Like it or not, Confederacy our history

The Daily Republic, in its editorial April 24, said Confederate flags should have no place in South Dakota even in museums. Why? It is a part of the history of our great nation and of South Dakota as well.

During the Revolutionary War, all English commanders had a list of signers to the Declaration of Independence. Two-thirds of them were murdered and/or their homes burned to the ground.

 

There was a lot of killing and destruction to innocent civilians. My great-great-great-great Grandpa Jonathan Gillam fought in the Revolutionary War, and my great-great-great Grandpa Jonathan Jr. fought in the War of 1812. Should we ban the English flag from display? It is a part of our history.

During World War II, Hitler tried to change the history of the German people with atrocities too numerous to mention. My stepfather Floyd Stevens entered World War II from Howard. In his last battle liberating a concentration camp with POWs, he took a Nazi flag. He and all members of his unit signed their names on that flag. Should I destroy that flag because it was the banner of true evil or proudly display it to thank those who served to rid our world of that evil? It is a part of our history.

My great-great-great-great Grandpa Jonathan was dead by the time of the Civil War, but he lost one son, 10 grandsons and 25 great-grandsons in that war. They all believed in one united nation. One of his great-grandsons was Ezekiel Gillam (my grandpa). He fought with the Iowa infantry. After the war, he moved his family to Rapid City, which at the time was little more than a general store with a post office, a bank, a blacksmith shop and a livery stable.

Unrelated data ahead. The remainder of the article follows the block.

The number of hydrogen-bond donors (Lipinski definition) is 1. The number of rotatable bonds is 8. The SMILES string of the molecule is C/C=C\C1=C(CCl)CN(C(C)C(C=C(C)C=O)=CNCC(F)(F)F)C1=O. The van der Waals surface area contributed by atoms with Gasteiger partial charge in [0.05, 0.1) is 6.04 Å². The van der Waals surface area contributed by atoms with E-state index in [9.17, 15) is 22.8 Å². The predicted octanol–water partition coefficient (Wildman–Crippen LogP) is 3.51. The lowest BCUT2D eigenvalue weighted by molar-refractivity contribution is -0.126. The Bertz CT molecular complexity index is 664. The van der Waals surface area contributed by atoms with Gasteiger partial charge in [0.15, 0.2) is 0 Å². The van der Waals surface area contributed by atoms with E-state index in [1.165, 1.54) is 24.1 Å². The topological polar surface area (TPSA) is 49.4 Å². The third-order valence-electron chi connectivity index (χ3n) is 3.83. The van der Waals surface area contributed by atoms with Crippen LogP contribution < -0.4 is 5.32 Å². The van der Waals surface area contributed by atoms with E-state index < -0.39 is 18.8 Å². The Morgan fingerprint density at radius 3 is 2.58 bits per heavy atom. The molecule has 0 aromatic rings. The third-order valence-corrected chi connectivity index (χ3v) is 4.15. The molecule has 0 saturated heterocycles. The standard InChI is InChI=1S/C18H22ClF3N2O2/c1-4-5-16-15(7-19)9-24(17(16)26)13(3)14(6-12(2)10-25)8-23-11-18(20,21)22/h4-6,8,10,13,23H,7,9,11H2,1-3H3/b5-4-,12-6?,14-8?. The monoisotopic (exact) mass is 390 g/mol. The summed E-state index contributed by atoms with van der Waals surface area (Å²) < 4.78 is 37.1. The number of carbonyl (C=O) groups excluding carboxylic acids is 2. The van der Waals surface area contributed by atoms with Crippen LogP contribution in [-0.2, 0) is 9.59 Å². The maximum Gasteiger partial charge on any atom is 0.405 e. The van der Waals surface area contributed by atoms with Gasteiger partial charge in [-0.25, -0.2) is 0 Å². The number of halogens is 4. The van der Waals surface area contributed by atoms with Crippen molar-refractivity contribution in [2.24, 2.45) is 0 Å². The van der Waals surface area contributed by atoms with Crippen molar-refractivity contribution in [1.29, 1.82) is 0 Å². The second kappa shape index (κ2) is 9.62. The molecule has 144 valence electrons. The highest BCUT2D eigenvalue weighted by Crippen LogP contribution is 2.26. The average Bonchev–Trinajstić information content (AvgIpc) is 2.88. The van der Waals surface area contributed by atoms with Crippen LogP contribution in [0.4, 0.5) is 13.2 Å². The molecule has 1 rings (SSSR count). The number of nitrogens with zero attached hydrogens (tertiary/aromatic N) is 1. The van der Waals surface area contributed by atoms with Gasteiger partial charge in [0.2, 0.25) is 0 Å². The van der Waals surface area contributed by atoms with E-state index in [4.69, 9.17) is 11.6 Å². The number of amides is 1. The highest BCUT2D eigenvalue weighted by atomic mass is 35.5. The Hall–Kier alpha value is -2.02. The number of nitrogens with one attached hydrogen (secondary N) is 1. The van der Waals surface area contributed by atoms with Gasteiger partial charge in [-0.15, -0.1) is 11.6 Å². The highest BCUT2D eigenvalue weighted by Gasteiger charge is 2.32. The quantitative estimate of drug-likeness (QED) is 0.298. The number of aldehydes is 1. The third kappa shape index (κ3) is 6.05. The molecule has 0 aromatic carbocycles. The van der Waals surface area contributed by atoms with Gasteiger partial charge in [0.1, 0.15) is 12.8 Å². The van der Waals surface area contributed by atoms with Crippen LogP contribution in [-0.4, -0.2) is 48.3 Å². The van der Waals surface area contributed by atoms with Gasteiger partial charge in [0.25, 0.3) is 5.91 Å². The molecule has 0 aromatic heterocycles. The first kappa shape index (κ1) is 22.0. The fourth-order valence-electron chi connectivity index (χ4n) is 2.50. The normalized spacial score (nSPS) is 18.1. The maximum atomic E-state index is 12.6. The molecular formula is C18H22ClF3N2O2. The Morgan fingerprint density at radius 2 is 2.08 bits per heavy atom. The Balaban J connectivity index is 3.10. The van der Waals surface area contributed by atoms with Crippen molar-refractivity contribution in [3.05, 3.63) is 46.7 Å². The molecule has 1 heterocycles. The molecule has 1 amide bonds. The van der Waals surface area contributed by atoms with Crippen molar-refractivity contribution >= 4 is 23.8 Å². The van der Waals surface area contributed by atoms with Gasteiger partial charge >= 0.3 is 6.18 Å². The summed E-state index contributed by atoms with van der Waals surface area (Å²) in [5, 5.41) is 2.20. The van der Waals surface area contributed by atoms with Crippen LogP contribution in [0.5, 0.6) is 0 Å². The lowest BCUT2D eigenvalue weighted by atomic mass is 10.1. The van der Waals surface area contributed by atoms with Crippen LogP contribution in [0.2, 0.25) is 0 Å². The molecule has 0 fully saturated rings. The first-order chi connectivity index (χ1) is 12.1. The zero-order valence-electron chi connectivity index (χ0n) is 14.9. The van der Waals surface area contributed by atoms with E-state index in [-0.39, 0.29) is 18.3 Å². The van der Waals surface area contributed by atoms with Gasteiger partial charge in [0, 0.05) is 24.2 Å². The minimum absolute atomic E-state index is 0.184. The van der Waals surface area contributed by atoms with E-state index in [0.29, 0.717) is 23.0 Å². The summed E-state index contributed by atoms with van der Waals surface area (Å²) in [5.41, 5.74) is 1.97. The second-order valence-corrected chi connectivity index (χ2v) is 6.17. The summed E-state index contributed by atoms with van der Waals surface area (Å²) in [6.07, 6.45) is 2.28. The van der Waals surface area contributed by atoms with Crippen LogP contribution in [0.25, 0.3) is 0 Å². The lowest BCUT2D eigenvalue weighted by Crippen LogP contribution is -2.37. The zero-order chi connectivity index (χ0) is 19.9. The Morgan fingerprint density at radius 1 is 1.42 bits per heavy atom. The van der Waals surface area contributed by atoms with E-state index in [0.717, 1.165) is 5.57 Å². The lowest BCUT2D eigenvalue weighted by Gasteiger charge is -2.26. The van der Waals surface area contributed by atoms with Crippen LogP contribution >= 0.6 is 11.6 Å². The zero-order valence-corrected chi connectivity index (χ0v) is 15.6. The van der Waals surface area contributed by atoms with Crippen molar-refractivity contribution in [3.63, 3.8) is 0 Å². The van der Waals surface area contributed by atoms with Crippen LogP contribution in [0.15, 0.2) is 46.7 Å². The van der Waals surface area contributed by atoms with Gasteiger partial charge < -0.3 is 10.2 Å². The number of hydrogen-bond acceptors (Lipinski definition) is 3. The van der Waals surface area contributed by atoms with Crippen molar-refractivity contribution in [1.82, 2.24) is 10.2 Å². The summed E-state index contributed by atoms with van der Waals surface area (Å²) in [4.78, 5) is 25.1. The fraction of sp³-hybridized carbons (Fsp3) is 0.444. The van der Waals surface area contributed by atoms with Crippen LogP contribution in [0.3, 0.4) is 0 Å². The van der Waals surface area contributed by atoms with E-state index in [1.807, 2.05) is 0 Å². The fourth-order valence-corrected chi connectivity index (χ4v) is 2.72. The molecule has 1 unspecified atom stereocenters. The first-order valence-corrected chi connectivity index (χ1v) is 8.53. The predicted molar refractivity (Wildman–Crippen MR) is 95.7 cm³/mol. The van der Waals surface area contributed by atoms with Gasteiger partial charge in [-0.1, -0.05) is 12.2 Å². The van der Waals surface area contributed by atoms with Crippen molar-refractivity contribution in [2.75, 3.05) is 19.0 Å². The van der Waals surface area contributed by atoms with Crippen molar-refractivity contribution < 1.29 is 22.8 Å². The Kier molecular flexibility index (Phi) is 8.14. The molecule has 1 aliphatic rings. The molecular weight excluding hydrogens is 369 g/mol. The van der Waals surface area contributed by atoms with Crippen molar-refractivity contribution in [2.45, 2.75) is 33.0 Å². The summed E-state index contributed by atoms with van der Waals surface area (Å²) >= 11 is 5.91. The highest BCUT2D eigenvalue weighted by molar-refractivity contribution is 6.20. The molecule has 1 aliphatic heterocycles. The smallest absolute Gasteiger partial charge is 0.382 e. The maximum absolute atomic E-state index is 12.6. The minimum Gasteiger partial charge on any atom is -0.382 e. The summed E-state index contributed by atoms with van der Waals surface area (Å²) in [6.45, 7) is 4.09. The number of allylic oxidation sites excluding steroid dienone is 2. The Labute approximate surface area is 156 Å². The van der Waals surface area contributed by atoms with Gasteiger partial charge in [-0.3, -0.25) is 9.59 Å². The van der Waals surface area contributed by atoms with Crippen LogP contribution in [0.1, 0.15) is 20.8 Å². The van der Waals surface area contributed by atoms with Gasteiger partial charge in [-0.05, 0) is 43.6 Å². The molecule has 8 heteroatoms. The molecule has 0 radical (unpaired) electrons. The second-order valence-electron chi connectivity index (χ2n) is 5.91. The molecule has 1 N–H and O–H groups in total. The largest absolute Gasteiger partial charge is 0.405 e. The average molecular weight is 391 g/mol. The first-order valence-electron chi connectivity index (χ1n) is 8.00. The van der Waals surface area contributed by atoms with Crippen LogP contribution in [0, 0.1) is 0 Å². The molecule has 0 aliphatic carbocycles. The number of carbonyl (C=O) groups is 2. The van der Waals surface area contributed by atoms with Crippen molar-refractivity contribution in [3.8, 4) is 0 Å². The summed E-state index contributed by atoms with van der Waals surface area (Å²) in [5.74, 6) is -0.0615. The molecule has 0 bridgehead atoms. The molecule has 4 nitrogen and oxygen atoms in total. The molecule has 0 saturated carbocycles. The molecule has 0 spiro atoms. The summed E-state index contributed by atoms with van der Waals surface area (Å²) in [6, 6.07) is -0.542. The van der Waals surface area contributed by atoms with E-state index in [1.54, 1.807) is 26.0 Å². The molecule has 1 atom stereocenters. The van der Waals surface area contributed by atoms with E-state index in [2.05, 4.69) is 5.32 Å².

Ezekiel’s eldest daughter married Lorenzo Taylor, a Confederate veteran from North Carolina. He was 12 years old at war’s end. Lorenzo’s eldest daughter was the first editor for the Rapid City Journal. Her eldest daughter was the first female in South Dakota to pass the bar exam. Should we now remove his Civil War headstone at Mountain View Cemetery in Rapid City because he was a drummer boy for the Confederacy? Should the accomplishments of my great uncle and his family here in South Dakota be stricken from history because he fought under the Confederate flag?

All from the South did not fight for slavery. There were other reasons as well. Just as after the war’s end many moved on to be pioneers and patriots here in South Dakota as well. If you are interested in doing away with all history of slavery, think of all you would need to shun. George Washington, Thomas Jefferson — they owned slaves. Do we hide Mount Rushmore? Isn’t it true we should not forget our mistakes lest we repeat them?

You see, good or bad, it is all part of our history, and no one has the right to remove it.

BRUCE GILLAM SR.